Statalist


[Date Prev][Date Next][Thread Prev][Thread Next][Date index][Thread index]

Re: st:tips to manage multiple do files?


From   "Stas Kolenikov" <skolenik@gmail.com>
To   statalist@hsphsun2.harvard.edu
Subject   Re: st:tips to manage multiple do files?
Date   Fri, 19 Sep 2008 09:22:43 -0500

On 9/18/08, Man Jia <jia.m@neu.edu> wrote:
>  I was wondering if anyone could share any tips of managing many do
>  files for one research project. Thanks for your help!
>  ----------------------------------------------
>  (1) How to make it easy to find some specific work in several do files?
>
>   Now I have to open most of them to see if the file has the part I'm
>  looking for. The thing is, it is kind of hard to remember clearly  the
>  content of each file after even two or three days not working with
>  them. I tried to write outline in the beginning of each file, but I
>  have to open each of them to get the outline.
>  ----------------------------------------

well first of all the files should be clearly separated by projects
into different directories. Then a number of suggestions was given,
most common one (I think stemming from some suggestions by Bill Gould
that I have first seen 10 years ago or so) is to have separate files
for data preparations, analysis, results formatting and output, and a
master file to run all of them. I also try to make sure that my
filenames are streamlined: if my project is called TSP (this special
project), then I might have files

tsp-master.do
tsp-working-data.do : creates tsp-working.dta from all the raw data files
tsp-working-probit.do: does some analysis of tsp-working.dta
tsp-working-heckman.do: more analysis of a different kind on tsp-working.dta
tsp-working-tables.do: produce the tables (if you work in Word, you
would probably shrug your shoulders, but if you work with LaTeX, you
will know what I mean :))
tsp-working-graphs.do: produce the cute pictures to go into the paper

I think explanations of how to do this in most Stata-ish and effective
way were provided in some NetCourses, so consider enrolling in those,
they are a great boost to your Stata programming skills.

>  (2) detailed comments in do files
>   For me  it's useful to have detailed comments to explain what I'm
>  doing in most parts in a do file. Those details include what the
>  commands are doing, anything I should be careful with in future,
>  sources I get the ideas, why the alternative ways are not good, summary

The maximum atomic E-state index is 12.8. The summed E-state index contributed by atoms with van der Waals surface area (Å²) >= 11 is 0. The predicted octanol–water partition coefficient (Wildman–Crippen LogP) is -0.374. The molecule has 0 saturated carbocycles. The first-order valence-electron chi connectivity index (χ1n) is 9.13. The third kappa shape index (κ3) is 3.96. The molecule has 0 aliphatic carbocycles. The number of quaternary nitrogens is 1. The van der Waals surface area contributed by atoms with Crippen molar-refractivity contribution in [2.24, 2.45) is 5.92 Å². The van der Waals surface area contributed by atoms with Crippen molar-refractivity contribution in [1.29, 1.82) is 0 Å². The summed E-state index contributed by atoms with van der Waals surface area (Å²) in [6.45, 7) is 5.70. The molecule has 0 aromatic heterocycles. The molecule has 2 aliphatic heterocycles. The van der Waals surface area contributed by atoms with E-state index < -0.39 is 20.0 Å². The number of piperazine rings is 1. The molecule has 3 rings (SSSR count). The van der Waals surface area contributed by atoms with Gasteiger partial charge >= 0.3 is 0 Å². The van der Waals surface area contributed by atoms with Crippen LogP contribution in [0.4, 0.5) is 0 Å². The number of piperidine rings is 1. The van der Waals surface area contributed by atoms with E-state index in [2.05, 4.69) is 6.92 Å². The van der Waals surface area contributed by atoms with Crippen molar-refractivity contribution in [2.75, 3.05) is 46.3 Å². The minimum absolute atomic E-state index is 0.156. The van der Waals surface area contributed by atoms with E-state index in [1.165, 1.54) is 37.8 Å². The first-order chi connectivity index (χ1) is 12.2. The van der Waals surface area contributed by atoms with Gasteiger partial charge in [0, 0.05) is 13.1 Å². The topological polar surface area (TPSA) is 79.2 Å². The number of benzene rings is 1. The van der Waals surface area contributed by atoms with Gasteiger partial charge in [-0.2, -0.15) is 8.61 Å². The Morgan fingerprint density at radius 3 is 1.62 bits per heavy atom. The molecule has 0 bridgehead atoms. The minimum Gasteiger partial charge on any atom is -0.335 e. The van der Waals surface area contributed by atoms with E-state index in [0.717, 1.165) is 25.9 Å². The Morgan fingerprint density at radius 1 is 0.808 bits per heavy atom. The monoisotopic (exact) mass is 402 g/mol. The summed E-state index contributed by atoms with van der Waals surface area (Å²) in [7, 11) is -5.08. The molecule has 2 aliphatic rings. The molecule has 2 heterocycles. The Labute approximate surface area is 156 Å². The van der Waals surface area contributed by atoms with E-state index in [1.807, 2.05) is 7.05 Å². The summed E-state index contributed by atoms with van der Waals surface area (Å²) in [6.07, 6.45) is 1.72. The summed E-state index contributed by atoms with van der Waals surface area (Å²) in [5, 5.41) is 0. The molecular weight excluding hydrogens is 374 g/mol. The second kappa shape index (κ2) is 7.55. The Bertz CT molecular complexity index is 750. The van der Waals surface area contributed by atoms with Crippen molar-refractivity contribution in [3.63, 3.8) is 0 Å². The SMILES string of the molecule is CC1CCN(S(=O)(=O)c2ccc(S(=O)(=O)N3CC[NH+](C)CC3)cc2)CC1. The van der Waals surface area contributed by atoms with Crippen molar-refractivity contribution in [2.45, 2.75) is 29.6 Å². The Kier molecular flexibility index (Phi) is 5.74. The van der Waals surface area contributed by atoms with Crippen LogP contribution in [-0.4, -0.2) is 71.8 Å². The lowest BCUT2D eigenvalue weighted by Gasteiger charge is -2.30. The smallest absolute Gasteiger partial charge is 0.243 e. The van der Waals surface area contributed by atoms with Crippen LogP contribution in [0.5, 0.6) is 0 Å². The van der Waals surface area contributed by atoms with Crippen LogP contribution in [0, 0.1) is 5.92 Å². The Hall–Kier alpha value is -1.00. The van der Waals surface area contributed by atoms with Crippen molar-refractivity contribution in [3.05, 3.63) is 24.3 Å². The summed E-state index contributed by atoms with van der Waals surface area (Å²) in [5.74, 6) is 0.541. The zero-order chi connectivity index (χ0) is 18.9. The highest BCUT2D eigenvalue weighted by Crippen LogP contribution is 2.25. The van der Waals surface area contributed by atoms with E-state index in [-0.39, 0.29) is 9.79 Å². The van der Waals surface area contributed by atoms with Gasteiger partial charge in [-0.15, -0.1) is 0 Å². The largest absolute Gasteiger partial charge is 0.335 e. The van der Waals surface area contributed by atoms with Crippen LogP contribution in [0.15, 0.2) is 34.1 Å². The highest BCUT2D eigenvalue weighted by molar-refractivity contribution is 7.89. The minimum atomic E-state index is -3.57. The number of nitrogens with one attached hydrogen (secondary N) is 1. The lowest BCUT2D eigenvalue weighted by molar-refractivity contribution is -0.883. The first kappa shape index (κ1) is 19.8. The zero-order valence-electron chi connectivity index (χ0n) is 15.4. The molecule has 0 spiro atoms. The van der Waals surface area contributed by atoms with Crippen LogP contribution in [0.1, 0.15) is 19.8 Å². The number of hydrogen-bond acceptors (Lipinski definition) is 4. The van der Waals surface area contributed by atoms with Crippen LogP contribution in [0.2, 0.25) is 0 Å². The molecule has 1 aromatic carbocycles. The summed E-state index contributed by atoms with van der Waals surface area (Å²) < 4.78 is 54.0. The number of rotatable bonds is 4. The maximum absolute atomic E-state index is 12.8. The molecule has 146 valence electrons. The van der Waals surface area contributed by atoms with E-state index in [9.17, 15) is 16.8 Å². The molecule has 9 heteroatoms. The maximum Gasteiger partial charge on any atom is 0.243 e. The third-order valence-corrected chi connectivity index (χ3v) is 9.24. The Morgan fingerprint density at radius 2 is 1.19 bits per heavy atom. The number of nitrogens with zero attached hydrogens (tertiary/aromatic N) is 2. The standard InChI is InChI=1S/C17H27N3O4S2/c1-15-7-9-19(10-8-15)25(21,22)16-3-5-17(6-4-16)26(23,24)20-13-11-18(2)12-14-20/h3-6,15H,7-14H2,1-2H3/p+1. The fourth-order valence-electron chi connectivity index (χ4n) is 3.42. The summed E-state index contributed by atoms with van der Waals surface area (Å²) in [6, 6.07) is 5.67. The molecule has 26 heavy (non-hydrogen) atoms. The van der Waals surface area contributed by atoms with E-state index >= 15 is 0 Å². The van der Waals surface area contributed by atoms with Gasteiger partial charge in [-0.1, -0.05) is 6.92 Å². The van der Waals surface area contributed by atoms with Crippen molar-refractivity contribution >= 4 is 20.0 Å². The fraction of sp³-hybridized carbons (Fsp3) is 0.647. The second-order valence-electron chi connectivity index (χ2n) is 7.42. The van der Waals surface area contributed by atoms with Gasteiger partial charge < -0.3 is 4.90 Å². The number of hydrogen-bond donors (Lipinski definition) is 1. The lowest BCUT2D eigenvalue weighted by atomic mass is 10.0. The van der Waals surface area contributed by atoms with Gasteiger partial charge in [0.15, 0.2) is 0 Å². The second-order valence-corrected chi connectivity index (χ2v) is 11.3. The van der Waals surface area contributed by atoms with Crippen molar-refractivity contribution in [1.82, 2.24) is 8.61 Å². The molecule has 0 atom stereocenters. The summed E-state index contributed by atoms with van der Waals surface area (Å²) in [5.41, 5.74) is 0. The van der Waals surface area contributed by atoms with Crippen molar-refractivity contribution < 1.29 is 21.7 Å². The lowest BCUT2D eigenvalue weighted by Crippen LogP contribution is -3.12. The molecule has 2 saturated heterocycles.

>  of the results..... But a do file has limitation of number of lines in
>  it. So, Writing a lot of comments means I have to create many do files.

Hm. I've always thought that do-files are essentially endless: Stata
reads line by line, and it does not care whether you have 2 or 2000
lines. At any rate, the longest do-files that I ever had to deal with
were of two kinds: 1. reading large data sets, setting all the labels
and such (e.g., NHIS do-files to input the data are some 100k in size
and some 2000 lines), and 2. running several hundreds of regressions
with various modifications of the model and multiple dependent
variables (I did not do that, but I've seen the files...) -- again
those had hundreds if not thousands of lines, and with some use of
macros, cycles and basic -programs- for repetetive pieces of five
lines of code (select the variables -- run estimation -- run some
tests -- outreg them or estimates store them) those could be reduced
to a hundred lines. My do-files are rarely longer than a couple
hundred lines... but most of my recent work are simulations which
usually break down into chunks quite nicely: a file to cycle over the
simulations settings, a file for repetitions within the given set of
parameters, a file to create the data set, a file to run my estimation
commands and store the results (that's usually the longest one).

-- 
Stas Kolenikov, also found at http://stas.kolenikov.name
Small print: I use this email account for mailing lists only.
*
*   For searches and help try:
*   http://www.stata.com/help.cgi?search
*   http://www.stata.com/support/statalist/faq
*   http://www.ats.ucla.edu/stat/stata/



© Copyright 1996–2014 StataCorp LP   |   Terms of use   |   Privacy   |   Contact us   |   What's new   |   Site index